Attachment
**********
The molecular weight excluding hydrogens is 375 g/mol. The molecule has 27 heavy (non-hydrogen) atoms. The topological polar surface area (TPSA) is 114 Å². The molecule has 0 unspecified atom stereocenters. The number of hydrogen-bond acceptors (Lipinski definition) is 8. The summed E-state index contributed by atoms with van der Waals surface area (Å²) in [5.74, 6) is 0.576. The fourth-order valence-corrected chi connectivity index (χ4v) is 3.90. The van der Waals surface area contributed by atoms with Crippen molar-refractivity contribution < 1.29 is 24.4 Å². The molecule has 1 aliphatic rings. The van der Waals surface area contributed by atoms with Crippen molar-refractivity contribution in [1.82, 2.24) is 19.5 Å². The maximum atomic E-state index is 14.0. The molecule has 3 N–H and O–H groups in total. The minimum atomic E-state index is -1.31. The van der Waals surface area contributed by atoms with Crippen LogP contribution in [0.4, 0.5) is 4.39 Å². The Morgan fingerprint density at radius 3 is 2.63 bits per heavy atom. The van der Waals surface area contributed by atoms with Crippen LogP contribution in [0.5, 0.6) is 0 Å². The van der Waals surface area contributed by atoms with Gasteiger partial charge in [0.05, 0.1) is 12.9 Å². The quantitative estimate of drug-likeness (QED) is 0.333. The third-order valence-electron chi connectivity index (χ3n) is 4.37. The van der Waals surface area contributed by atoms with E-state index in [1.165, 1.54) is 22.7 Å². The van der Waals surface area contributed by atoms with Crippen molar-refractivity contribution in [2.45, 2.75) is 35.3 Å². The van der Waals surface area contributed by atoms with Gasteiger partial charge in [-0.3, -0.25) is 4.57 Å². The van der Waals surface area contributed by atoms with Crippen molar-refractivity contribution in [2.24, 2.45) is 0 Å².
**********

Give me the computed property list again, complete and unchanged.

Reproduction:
The molecular weight excluding hydrogens is 375 g/mol. The molecule has 27 heavy (non-hydrogen) atoms. The topological polar surface area (TPSA) is 114 Å². The molecule has 0 unspecified atom stereocenters. The number of hydrogen-bond acceptors (Lipinski definition) is 8. The summed E-state index contributed by atoms with van der Waals surface area (Å²) in [5.74, 6) is 0.576. The fourth-order valence-corrected chi connectivity index (χ4v) is 3.90. The van der Waals surface area contributed by atoms with Crippen molar-refractivity contribution < 1.29 is 24.4 Å². The molecule has 1 aliphatic rings. The van der Waals surface area contributed by atoms with Crippen molar-refractivity contribution in [1.82, 2.24) is 19.5 Å². The maximum atomic E-state index is 14.0. The molecule has 3 N–H and O–H groups in total. The minimum atomic E-state index is -1.31. The van der Waals surface area contributed by atoms with Crippen LogP contribution in [0.4, 0.5) is 4.39 Å². The Morgan fingerprint density at radius 3 is 2.63 bits per heavy atom. The van der Waals surface area contributed by atoms with Crippen LogP contribution in [0.5, 0.6) is 0 Å². The van der Waals surface area contributed by atoms with Gasteiger partial charge in [0.05, 0.1) is 12.9 Å². The quantitative estimate of drug-likeness (QED) is 0.333. The third-order valence-electron chi connectivity index (χ3n) is 4.37. The van der Waals surface area contributed by atoms with E-state index in [1.165, 1.54) is 22.7 Å². The van der Waals surface area contributed by atoms with Crippen molar-refractivity contribution in [2.45, 2.75) is 35.3 Å². The van der Waals surface area contributed by atoms with Gasteiger partial charge in [-0.3, -0.25) is 4.57 Å². The van der Waals surface area contributed by atoms with Crippen molar-refractivity contribution in [2.24, 2.45) is 0 Å².